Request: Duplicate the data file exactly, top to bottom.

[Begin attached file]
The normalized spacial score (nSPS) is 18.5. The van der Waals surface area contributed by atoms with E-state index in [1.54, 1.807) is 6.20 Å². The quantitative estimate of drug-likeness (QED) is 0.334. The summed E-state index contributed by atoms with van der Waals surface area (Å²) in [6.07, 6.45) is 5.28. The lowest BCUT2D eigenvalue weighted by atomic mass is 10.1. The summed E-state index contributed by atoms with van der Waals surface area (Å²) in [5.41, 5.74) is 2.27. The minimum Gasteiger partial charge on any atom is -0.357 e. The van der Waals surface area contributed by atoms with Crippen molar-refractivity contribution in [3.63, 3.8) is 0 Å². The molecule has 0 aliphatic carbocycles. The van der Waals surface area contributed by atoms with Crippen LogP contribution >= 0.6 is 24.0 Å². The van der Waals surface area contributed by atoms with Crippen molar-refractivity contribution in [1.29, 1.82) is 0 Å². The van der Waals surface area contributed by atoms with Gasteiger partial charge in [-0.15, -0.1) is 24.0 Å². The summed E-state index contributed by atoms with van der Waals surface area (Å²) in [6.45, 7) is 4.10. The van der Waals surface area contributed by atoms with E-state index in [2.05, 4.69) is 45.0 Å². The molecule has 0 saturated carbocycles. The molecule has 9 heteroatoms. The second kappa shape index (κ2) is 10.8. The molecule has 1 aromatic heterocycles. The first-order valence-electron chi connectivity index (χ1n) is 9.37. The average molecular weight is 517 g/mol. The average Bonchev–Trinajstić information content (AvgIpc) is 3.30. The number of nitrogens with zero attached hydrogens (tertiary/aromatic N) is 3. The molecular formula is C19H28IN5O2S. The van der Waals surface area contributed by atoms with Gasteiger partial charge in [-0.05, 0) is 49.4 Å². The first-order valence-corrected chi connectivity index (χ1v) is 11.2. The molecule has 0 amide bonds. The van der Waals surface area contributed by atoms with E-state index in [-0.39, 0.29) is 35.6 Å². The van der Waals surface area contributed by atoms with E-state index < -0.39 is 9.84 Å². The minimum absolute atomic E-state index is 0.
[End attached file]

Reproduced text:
The normalized spacial score (nSPS) is 18.5. The van der Waals surface area contributed by atoms with E-state index in [1.54, 1.807) is 6.20 Å². The quantitative estimate of drug-likeness (QED) is 0.334. The summed E-state index contributed by atoms with van der Waals surface area (Å²) in [6.07, 6.45) is 5.28. The lowest BCUT2D eigenvalue weighted by atomic mass is 10.1. The summed E-state index contributed by atoms with van der Waals surface area (Å²) in [5.41, 5.74) is 2.27. The minimum Gasteiger partial charge on any atom is -0.357 e. The van der Waals surface area contributed by atoms with Crippen molar-refractivity contribution in [3.63, 3.8) is 0 Å². The molecule has 0 aliphatic carbocycles. The van der Waals surface area contributed by atoms with Crippen LogP contribution >= 0.6 is 24.0 Å². The van der Waals surface area contributed by atoms with Crippen molar-refractivity contribution in [1.29, 1.82) is 0 Å². The van der Waals surface area contributed by atoms with Gasteiger partial charge in [-0.15, -0.1) is 24.0 Å². The summed E-state index contributed by atoms with van der Waals surface area (Å²) in [6.45, 7) is 4.10. The van der Waals surface area contributed by atoms with E-state index in [2.05, 4.69) is 45.0 Å². The molecule has 0 saturated carbocycles. The molecule has 9 heteroatoms. The second kappa shape index (κ2) is 10.8. The molecule has 1 aromatic heterocycles. The first-order valence-electron chi connectivity index (χ1n) is 9.37. The average molecular weight is 517 g/mol. The average Bonchev–Trinajstić information content (AvgIpc) is 3.30. The number of nitrogens with zero attached hydrogens (tertiary/aromatic N) is 3. The molecular formula is C19H28IN5O2S. The van der Waals surface area contributed by atoms with Gasteiger partial charge in [-0.05, 0) is 49.4 Å². The first-order valence-corrected chi connectivity index (χ1v) is 11.2. The molecule has 0 amide bonds. The van der Waals surface area contributed by atoms with E-state index in [-0.39, 0.29) is 35.6 Å². The van der Waals surface area contributed by atoms with E-state index < -0.39 is 9.84 Å². The minimum absolute atomic E-state index is 0.